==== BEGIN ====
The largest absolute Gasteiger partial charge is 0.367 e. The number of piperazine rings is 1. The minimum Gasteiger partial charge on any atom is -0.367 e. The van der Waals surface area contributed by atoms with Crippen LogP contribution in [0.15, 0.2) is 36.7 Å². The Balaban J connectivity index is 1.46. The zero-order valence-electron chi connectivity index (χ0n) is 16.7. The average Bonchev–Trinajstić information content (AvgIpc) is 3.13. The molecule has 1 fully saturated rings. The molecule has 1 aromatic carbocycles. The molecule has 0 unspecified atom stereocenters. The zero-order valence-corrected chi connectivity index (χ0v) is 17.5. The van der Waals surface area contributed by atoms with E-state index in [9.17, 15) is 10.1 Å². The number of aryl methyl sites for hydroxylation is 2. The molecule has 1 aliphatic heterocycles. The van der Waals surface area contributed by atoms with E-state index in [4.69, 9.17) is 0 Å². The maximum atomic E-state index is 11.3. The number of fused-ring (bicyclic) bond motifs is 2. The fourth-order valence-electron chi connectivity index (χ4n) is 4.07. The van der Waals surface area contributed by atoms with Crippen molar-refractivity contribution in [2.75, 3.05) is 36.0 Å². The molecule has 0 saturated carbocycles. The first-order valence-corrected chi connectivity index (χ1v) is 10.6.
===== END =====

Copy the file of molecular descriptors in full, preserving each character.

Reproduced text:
The largest absolute Gasteiger partial charge is 0.367 e. The number of piperazine rings is 1. The minimum Gasteiger partial charge on any atom is -0.367 e. The van der Waals surface area contributed by atoms with Crippen LogP contribution in [0.15, 0.2) is 36.7 Å². The Balaban J connectivity index is 1.46. The zero-order valence-electron chi connectivity index (χ0n) is 16.7. The average Bonchev–Trinajstić information content (AvgIpc) is 3.13. The molecule has 1 fully saturated rings. The molecule has 1 aromatic carbocycles. The molecule has 0 unspecified atom stereocenters. The zero-order valence-corrected chi connectivity index (χ0v) is 17.5. The van der Waals surface area contributed by atoms with E-state index in [9.17, 15) is 10.1 Å². The number of aryl methyl sites for hydroxylation is 2. The molecule has 1 aliphatic heterocycles. The van der Waals surface area contributed by atoms with E-state index in [4.69, 9.17) is 0 Å². The maximum atomic E-state index is 11.3. The number of fused-ring (bicyclic) bond motifs is 2. The fourth-order valence-electron chi connectivity index (χ4n) is 4.07. The van der Waals surface area contributed by atoms with Crippen molar-refractivity contribution in [2.75, 3.05) is 36.0 Å². The molecule has 0 saturated carbocycles. The first-order valence-corrected chi connectivity index (χ1v) is 10.6.